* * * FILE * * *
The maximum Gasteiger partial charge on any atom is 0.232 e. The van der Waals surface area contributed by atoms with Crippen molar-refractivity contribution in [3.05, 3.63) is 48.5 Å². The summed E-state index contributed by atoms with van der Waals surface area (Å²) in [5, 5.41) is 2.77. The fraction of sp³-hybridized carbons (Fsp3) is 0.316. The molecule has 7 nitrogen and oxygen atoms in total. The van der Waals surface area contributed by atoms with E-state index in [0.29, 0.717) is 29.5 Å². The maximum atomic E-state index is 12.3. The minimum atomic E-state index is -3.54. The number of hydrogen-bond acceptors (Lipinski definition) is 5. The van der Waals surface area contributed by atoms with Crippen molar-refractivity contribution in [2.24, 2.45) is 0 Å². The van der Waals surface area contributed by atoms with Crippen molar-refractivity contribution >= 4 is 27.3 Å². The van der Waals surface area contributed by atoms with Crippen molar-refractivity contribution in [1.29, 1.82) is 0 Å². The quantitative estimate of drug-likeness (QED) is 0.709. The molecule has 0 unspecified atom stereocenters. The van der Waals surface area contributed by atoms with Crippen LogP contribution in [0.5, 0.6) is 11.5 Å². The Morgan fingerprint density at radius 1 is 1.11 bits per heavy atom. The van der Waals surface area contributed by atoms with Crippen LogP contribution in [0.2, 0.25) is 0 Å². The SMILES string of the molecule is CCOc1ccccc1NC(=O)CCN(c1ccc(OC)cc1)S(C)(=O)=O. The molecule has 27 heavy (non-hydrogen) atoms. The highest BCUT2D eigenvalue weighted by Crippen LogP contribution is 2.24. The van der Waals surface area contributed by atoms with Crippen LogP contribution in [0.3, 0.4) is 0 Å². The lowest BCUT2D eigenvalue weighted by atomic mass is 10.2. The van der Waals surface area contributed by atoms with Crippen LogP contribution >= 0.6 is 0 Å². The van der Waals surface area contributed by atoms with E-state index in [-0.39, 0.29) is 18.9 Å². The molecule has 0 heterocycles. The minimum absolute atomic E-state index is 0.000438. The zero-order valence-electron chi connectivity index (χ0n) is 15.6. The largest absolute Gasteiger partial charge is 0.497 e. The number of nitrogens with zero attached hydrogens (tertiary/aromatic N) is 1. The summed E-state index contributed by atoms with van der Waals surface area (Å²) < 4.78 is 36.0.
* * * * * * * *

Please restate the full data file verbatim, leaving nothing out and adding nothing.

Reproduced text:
The maximum Gasteiger partial charge on any atom is 0.232 e. The van der Waals surface area contributed by atoms with Crippen molar-refractivity contribution in [3.05, 3.63) is 48.5 Å². The summed E-state index contributed by atoms with van der Waals surface area (Å²) in [5, 5.41) is 2.77. The fraction of sp³-hybridized carbons (Fsp3) is 0.316. The molecule has 7 nitrogen and oxygen atoms in total. The van der Waals surface area contributed by atoms with E-state index in [0.29, 0.717) is 29.5 Å². The maximum atomic E-state index is 12.3. The minimum atomic E-state index is -3.54. The number of hydrogen-bond acceptors (Lipinski definition) is 5. The van der Waals surface area contributed by atoms with Crippen molar-refractivity contribution in [2.24, 2.45) is 0 Å². The van der Waals surface area contributed by atoms with Crippen molar-refractivity contribution >= 4 is 27.3 Å². The van der Waals surface area contributed by atoms with Crippen molar-refractivity contribution in [1.29, 1.82) is 0 Å². The quantitative estimate of drug-likeness (QED) is 0.709. The molecule has 0 unspecified atom stereocenters. The van der Waals surface area contributed by atoms with Crippen LogP contribution in [0.5, 0.6) is 11.5 Å². The Morgan fingerprint density at radius 1 is 1.11 bits per heavy atom. The van der Waals surface area contributed by atoms with Crippen LogP contribution in [0.2, 0.25) is 0 Å². The SMILES string of the molecule is CCOc1ccccc1NC(=O)CCN(c1ccc(OC)cc1)S(C)(=O)=O. The molecule has 27 heavy (non-hydrogen) atoms. The highest BCUT2D eigenvalue weighted by Crippen LogP contribution is 2.24. The van der Waals surface area contributed by atoms with Crippen LogP contribution in [0.3, 0.4) is 0 Å². The lowest BCUT2D eigenvalue weighted by atomic mass is 10.2. The van der Waals surface area contributed by atoms with Crippen LogP contribution >= 0.6 is 0 Å². The van der Waals surface area contributed by atoms with E-state index in [-0.39, 0.29) is 18.9 Å². The molecule has 0 heterocycles. The minimum absolute atomic E-state index is 0.000438. The zero-order valence-electron chi connectivity index (χ0n) is 15.6. The largest absolute Gasteiger partial charge is 0.497 e. The number of nitrogens with zero attached hydrogens (tertiary/aromatic N) is 1. The summed E-state index contributed by atoms with van der Waals surface area (Å²) < 4.78 is 36.0.